BOULDER, Colo. — In a moment of immediate need and danger, Zoe Assaly didn’t hesitate.
"I rushed out there, and it ended up being a good thing in the end," she said.
When the Marshall Fire erupted, Assaly left her home in Boulder and drove to her boyfriend’s mother's home in Spanish Hills to help them evacuate. As soon as she arrived, smoke was already in the distance.
"It looked like we had a few minutes," she said.
The first person to escape was Assaly's boyfriend's mother.
"She had her vehicle, and we got it packed hastily with some of her stuff and one of the dogs," said Cassidy, Assaly's boyfriend.
Assaly and Cassidy kept packing the last of their belongings, but it was too late. The fire had reached the property.
"A wave of flames just engulfed both of us, and we got hit by 115 mph sustained blast," Assaly said. "My hair was sort of on fire, and I had a scarf on and this jacket and fell down, and he (Cassidy) just got burned all over his face and his ears."
Cassidy grabbed Assaly and took her inside for cover from the flames.
"He comes in right behind me, and he slams the door hard," Assaly recalled. "It took significant effort, I could see that with the flames and sparks just beating at the door."
Both of them knew they were running out of time and made a decision that saved their lives.
"[He] grabbed me off the couch, pulled the back door open, and we ran out into an inferno," said Assaly.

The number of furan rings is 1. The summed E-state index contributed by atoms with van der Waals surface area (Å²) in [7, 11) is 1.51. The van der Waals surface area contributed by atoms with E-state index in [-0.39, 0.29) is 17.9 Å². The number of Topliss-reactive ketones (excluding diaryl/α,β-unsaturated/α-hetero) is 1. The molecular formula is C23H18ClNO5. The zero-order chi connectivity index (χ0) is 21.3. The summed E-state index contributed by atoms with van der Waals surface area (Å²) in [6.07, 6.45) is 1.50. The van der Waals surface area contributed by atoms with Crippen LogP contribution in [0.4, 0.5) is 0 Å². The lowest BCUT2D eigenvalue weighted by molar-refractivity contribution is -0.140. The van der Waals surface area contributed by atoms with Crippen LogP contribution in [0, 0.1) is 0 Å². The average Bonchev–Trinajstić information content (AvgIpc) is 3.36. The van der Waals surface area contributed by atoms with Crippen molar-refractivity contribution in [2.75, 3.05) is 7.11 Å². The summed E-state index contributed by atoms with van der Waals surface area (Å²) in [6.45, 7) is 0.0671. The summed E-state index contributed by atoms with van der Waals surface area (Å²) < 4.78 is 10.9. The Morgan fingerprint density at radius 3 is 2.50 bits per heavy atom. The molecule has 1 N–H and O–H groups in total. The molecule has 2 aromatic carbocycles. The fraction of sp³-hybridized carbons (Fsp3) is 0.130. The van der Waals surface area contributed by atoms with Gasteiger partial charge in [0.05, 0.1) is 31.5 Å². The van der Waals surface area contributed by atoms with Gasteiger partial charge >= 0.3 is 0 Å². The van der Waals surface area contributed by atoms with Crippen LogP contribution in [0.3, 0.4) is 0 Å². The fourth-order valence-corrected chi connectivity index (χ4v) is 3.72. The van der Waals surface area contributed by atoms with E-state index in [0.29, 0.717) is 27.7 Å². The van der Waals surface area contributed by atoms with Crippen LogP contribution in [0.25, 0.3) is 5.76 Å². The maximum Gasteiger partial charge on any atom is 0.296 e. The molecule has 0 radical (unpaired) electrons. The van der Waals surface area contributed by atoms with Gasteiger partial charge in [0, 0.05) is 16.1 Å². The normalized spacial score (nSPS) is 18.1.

Together along with their dog, Assaly and Cassidy climbed up the embankment and made it to the driveway, where a neighbor found them and gave them a ride out.
"There is no way we would be here without him," said Assaly.
Shortly after escaping the wildfire, their injuries became clear.
"The longer we are sitting there, the more the adrenaline is wearing off and the more the pain is kicking in, and she is just kicking and flailing frantically," Cassidy recalled.
An ambulance met them on the road, and Assaly was rushed to the hospital, where she is remained unconscious in the ICU for days.
"I was told that I could possibly have fingers cut off, the tops of my fingers, and that I would definitely need skin grafts and that I would be in there for a few months," she said.
Instead, she was able to leave the hospital after two weeks and is recovering rapidly.
"I’ve had people all over the world practicing, praying and meditating for me," Assaly said.
Even after all she’s been through, Assaly says regrets don’t enter her mind because she knows the difference she made that day.
"Not even a little bit," she said. "I would do it again."
From housing to food banks and everything else in between, there are many ways people affected by the Marshall Fire can get help — and how you can help. Click here for more.